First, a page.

Steel: the spectacle of revisionism
Time for the fireworks! Curator Patrick Russell explains why the 1945 film Steel is a landmark in the British documentary tradition.
Steel is the final strand of This Working Life, a three-part BFI project comprising King Coal (September 2009) and Tales from the Shipyard (February 2011).
This Working Life: Steel is available on DVD now.
Believe it or not, non-fiction wasn’t always cool. Documentary heritage was the giant slumbering in the vaults: colossal, forbidding, largely unloved, underused (except as stock footage), even scorned. Archives were sometimes sincerely asked: why bother keeping this stuff?
Not recently. Britain’s played a hefty role in modern global rediscovery of those older films most precisely anticipating today’s media revolution: film for documentation, information, persuasion and, sure, for fun too.
Within this mission, This Working Life has been doubly productive. By shining light on industrial history, it illuminates forgotten truths about filmmaking. Our Steel project fittingly concludes the trilogy. After monumental, monochrome coalmining and shipbuilding, it’s time for the firework display! Our most cinematic industry emblazons the revisionist truth: standard documentary histories were at best incomplete.
The revisionism converges on Steel, a 1945 film by Ronald Riley at Technique Film Productions. The project’s team decided early on that this had to be its centrepiece, being endlessly watchable. Having viewed and thought about it repeatedly, I’ve concluded it’s more than just a corker. I submit that it’s Exhibit A: the very quintessence of its cinematic tradition. At mid-century it distils decades of industrial cinema preceding it, sets the template for documentary-making that followed, and demolishes historical misunderstandings of both.
Steel firstly puts the documentary movement in its place: rightly revered but not the only game in town. Riley’s film is as good as anything the movement ever made – equalling Coalface (1935), Shipyard (1935) and Listen to Britain (1942); topping Drifters (1929) and Night Mail (1936). But it had little directly to do with it. If it had, it might not have been neglected so long. Technique operated from Merton Park, far from movement members’ Soho stomping grounds. Riley, who had scant contact with them, shares their zeal for using cinematic form (and institutional money) to spread knowledge. But how his field of filmmaking applied it, and to what, owes more to films made either before or outside the movement.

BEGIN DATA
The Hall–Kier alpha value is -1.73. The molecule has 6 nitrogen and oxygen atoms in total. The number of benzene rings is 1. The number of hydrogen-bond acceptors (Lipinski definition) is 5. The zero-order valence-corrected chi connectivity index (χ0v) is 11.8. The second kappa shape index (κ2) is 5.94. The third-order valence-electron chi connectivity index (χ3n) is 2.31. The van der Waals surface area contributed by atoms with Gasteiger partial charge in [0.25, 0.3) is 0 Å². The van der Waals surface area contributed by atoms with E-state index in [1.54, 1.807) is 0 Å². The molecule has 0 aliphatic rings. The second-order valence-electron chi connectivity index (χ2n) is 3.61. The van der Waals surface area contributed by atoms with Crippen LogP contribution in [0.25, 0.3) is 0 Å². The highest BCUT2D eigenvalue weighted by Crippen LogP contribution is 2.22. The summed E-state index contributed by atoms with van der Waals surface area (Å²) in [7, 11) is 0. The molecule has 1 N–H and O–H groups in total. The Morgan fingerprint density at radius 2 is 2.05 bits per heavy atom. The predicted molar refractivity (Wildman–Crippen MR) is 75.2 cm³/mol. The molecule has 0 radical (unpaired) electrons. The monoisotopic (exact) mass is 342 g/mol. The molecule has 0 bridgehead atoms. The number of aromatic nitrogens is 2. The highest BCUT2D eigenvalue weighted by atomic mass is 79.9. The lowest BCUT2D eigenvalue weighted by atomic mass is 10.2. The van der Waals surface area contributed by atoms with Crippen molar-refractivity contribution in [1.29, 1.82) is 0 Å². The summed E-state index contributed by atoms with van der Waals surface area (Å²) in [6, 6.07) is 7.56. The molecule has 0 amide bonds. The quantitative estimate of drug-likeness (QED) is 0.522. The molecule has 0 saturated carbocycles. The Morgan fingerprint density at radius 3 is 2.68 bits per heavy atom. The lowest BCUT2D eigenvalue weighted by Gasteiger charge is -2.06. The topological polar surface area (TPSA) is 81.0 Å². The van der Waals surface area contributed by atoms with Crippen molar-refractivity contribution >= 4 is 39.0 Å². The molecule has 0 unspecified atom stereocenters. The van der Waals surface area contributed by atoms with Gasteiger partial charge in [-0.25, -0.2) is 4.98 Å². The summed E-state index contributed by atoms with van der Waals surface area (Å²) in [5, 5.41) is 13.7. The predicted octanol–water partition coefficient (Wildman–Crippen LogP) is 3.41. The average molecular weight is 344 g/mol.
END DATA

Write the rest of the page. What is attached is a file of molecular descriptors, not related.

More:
Workplace ‘process’ film dates to Edwardian times: a building block for all schools of documentary. This Working Life encompasses several examples from early days onwards. Steel’s closest 1930s predecessors are less the classic ‘movement’ films than Gaumont-British Instructional’s educational shorts (see the 1933 film Steel, and the structurally similar Coal, 1936); commercial industrial filmmaking (like Mastery of Steel, 1933, or the comparable Chains, 1939); and films (like British Steel, 1939) for the Travel and Industrial Development Association (TIDA).
‘Industrial process’ is a curiously addictive, enigmatic genre – earthily concrete yet oddly abstract. Riley’s Steel subverts none of its principles, instead takes them to new heights of epic simplicity. So its sensibility (unlike the equally terrific Coal Face and Shipyard) is classical rather than modernist. Every formal element is in harmonious balance. Consider Riley’s commentary. Composed and timed in flawless counterpoint to the incendiary images and vigorous score, it’s also richly informative: essential to its purpose and genre. And the paradox of classicism is its knack for generating emotional power from ostensibly emotionless subjects and style: Steel is nothing if not stirring.
Technique Films were here sponsored by the British Council (part-successor to TIDA and frequent employer of ‘non-movement’ filmmakers). But many steel companies enthusiastically participated. I’ll bet that was partly because they thought the film might help maintain the management status quo. It’s an essentially apolitical work but, if anything, more conservative (‘one nation’ variety) than radical.
Weld the aesthetics and economics and you’ve got the basis for mainstream postwar documentary. Riley himself briefly became the go-to-guy for steel films. The Steel DVD includes two other items credited to him, plus a Conservative Party film, Common Sense about Steel (1948), which borrows footage from another Technique film that Riley produced. No auteur, though, he settled into his producer role at Technique, part of the Film Producers Guild, Britain’s biggest single player in postwar sponsored films.
The documentary movement itself was eventually completely integrated into this new consensus era in filmmaking. Their radical, modernist leanings now limited to occasional sparks and shards, their artistic skills benefited postwar documentary enormously. Stylistically, this ‘consensus’ had real range: from stately documentary (Fair Oriana, 1961), via stylish animation (River of Steel, 1951), to borderline lunacy (Men of Consett, 1959).
I could devote an entire essay to contrasting Paul Dickson’s Stone into Steel (1961) and Riley’s Steel. Using very similar raw material, Riley perfects genre conventions while Dickson pushes them close to art cinema. Decide for yourself which works better. Either way, they’re masterclasses in 35mm camerawork: best on the big screen.
But if you seek the return of repressed radicalism, refreshed by new 16mm equipment, I refer you to Philip Donnellan’s Men of Corby (1961): as good as the above but utterly different. Here we encounter the emerging television documentary – and that’s another story.